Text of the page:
From blizzards to heat waves and everything in between, a high quality home roof that is installed in accordance with best construction practices is built to take the beating it gets year-round. However, there’s one element that can present a challenge to even the most durable roof: wind.
According to the National Severe Storm Laboratory (NSSL), winds clocked at 50-60 mph have the potential to damage roofs. And severe thunderstorms, say researchers at NSSL, regularly generate winds in excess of 100 mph. These thunderstorms account for more than 50% of all severe roof damage in the 48 contiguous, U.S. states.
Speed and severity, however, are not the only factors that affect the likelihood of wind damage. How your roof is laid out affects something called wind loading, which is the amount of force the wind applies to your roof. Houses with hip roofs tend to incur less wind damage than do gabled roofs. In addition, specific areas of the roof, such as eaves and corners, tend to be more vulnerable to damage than flats and other surfaces.
How resilient your roof is also depends on materials and installation. Flimsy shingles of questionable quality installed using shortcuts and other sub-par construction practices equals a roof that is far more likely to lose shingles and become damaged by high winds.
Even a good quality, carefully installed, and well-maintained roof can become vulnerable to wind damage over time. As time passes, the sealant between the shingles can fail, causing them to curl and crack. Repeated cycles of freezing and thawing can also affect the integrity of the shingles or cause rot to the substrate or underlying structure. The result in both cases is increased vulnerability to wind damage.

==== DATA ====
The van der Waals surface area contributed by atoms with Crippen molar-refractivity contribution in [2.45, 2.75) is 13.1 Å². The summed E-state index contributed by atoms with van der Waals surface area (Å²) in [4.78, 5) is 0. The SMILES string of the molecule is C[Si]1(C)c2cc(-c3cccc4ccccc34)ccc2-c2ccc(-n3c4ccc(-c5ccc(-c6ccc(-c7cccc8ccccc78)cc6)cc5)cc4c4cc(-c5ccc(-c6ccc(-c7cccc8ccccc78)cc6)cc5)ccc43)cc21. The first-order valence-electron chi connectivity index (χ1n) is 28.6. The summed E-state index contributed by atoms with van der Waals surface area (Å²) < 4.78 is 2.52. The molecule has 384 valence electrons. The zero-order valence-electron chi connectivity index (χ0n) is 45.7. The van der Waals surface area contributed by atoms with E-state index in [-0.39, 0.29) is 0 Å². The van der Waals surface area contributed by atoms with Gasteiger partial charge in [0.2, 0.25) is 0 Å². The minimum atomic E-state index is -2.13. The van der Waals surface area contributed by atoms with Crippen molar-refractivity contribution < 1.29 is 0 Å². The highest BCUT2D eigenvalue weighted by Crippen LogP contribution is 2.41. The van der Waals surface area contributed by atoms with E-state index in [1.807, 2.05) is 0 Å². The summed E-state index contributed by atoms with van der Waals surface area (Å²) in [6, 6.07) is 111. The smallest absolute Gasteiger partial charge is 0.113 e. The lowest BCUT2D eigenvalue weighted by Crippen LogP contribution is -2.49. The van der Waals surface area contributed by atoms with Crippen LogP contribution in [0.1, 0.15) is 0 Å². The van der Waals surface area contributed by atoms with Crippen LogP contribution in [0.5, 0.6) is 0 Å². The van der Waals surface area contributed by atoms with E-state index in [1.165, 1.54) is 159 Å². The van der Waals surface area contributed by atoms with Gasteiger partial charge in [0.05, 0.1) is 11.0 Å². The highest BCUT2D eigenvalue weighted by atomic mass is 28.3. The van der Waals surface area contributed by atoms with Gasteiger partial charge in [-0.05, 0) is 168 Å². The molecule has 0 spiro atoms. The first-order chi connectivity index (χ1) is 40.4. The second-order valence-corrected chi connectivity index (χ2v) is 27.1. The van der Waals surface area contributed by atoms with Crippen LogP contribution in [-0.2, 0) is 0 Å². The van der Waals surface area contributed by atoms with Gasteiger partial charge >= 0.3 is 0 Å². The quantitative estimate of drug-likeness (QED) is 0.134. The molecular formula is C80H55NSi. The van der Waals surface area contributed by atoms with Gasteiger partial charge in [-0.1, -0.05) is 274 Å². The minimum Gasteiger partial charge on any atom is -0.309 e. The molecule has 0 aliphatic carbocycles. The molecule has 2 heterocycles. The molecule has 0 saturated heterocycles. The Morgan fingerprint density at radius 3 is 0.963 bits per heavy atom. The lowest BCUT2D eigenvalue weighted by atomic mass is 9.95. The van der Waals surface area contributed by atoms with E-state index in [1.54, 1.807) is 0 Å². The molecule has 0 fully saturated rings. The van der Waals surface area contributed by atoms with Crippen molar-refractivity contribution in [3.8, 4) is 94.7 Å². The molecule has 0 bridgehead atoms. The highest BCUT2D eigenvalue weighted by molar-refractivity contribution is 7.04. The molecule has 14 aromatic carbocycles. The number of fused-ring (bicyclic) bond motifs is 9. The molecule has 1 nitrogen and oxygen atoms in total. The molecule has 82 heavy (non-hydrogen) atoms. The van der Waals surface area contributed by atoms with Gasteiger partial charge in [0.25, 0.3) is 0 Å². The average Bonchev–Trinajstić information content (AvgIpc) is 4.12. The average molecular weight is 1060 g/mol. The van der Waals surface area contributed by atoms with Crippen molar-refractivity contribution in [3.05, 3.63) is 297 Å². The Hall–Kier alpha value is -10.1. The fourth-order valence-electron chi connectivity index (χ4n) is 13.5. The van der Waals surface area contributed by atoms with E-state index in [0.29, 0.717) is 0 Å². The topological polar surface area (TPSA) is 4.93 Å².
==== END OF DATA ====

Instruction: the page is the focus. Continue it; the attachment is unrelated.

Make it a habit to inspect your roof for damage after a storm. Look around for shingles or other roof debris that may have fallen to the ground. Because high winds can damage your roof without tearing them off completely, think about bringing in a licensed roofing contractor to survey it for possible damage. A professional can inspect your roof for missing shingles and examine it for signs of wear and tear—including shingles that are curling or that have become partially dislodged and damaged from flapping or flexing, and find any gaps where shingles may be separating it from the fascia or soffit.
If wind damage has occurred, a licensed roofing contractor will document it in writing accompanied by photos, give you a list of recommended repairs, and provide a cost estimate. Ask in advance, but this should be free of charge.
Wind damage to your roof is usually covered under your homeowner’s insurance but also check your contractor guarantee and your manufacturer’s warranty. If is determined that your roof has failed due to poor workmanship or sub-standard materials, you may need these warranties.
Addressing any wind damage to your roof, even if it seems minor, will prevent future damage from storms, freezing and other severe weather. Taking care of the issues today will prevent more serious and expensive problems tomorrow– because there are few things more important to you and your family’s comfort and safety than the roof over your head!